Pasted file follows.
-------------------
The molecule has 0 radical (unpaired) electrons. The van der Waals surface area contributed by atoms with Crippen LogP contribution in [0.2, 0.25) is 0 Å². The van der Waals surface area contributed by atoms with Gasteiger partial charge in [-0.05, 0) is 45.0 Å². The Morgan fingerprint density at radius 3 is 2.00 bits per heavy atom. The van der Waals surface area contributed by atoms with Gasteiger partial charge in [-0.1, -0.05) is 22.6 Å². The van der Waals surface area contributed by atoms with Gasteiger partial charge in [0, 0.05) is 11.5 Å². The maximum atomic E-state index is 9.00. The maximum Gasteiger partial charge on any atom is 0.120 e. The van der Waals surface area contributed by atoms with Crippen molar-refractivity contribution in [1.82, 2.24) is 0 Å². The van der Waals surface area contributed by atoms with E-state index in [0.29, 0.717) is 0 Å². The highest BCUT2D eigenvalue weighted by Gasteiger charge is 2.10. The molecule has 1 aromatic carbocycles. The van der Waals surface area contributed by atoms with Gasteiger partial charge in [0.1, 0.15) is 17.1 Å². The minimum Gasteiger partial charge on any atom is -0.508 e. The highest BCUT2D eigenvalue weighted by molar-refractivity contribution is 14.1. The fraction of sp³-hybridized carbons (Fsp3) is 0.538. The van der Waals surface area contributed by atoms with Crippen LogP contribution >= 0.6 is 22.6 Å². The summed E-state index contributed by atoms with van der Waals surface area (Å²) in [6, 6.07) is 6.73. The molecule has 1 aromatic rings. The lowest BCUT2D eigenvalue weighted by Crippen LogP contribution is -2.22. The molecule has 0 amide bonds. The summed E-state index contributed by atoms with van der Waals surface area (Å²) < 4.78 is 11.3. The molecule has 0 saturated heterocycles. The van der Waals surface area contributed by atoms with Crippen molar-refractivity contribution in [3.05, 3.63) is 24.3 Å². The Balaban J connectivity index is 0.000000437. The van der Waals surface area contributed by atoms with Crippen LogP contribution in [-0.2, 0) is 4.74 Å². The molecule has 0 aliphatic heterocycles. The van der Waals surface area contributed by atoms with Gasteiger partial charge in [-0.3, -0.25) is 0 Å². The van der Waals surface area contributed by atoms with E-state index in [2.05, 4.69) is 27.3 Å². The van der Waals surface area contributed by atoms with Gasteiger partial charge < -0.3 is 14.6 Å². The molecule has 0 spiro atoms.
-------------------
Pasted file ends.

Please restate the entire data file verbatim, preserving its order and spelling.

The molecule has 0 radical (unpaired) electrons. The van der Waals surface area contributed by atoms with Crippen LogP contribution in [0.2, 0.25) is 0 Å². The van der Waals surface area contributed by atoms with Gasteiger partial charge in [-0.05, 0) is 45.0 Å². The Morgan fingerprint density at radius 3 is 2.00 bits per heavy atom. The van der Waals surface area contributed by atoms with Gasteiger partial charge in [-0.1, -0.05) is 22.6 Å². The van der Waals surface area contributed by atoms with Gasteiger partial charge in [0, 0.05) is 11.5 Å². The maximum atomic E-state index is 9.00. The maximum Gasteiger partial charge on any atom is 0.120 e. The van der Waals surface area contributed by atoms with Crippen molar-refractivity contribution in [1.82, 2.24) is 0 Å². The van der Waals surface area contributed by atoms with E-state index in [0.29, 0.717) is 0 Å². The highest BCUT2D eigenvalue weighted by Gasteiger charge is 2.10. The molecule has 1 aromatic carbocycles. The van der Waals surface area contributed by atoms with Gasteiger partial charge in [0.1, 0.15) is 17.1 Å². The minimum Gasteiger partial charge on any atom is -0.508 e. The highest BCUT2D eigenvalue weighted by molar-refractivity contribution is 14.1. The fraction of sp³-hybridized carbons (Fsp3) is 0.538. The van der Waals surface area contributed by atoms with Crippen LogP contribution >= 0.6 is 22.6 Å². The summed E-state index contributed by atoms with van der Waals surface area (Å²) in [6, 6.07) is 6.73. The molecule has 1 aromatic rings. The lowest BCUT2D eigenvalue weighted by Crippen LogP contribution is -2.22. The molecule has 0 amide bonds. The summed E-state index contributed by atoms with van der Waals surface area (Å²) < 4.78 is 11.3. The molecule has 0 saturated heterocycles. The van der Waals surface area contributed by atoms with Crippen molar-refractivity contribution in [3.05, 3.63) is 24.3 Å². The Balaban J connectivity index is 0.000000437. The van der Waals surface area contributed by atoms with Crippen LogP contribution in [-0.2, 0) is 4.74 Å². The molecule has 0 aliphatic heterocycles. The van der Waals surface area contributed by atoms with Gasteiger partial charge in [-0.3, -0.25) is 0 Å². The van der Waals surface area contributed by atoms with E-state index in [2.05, 4.69) is 27.3 Å². The van der Waals surface area contributed by atoms with Gasteiger partial charge < -0.3 is 14.6 Å². The molecule has 0 spiro atoms.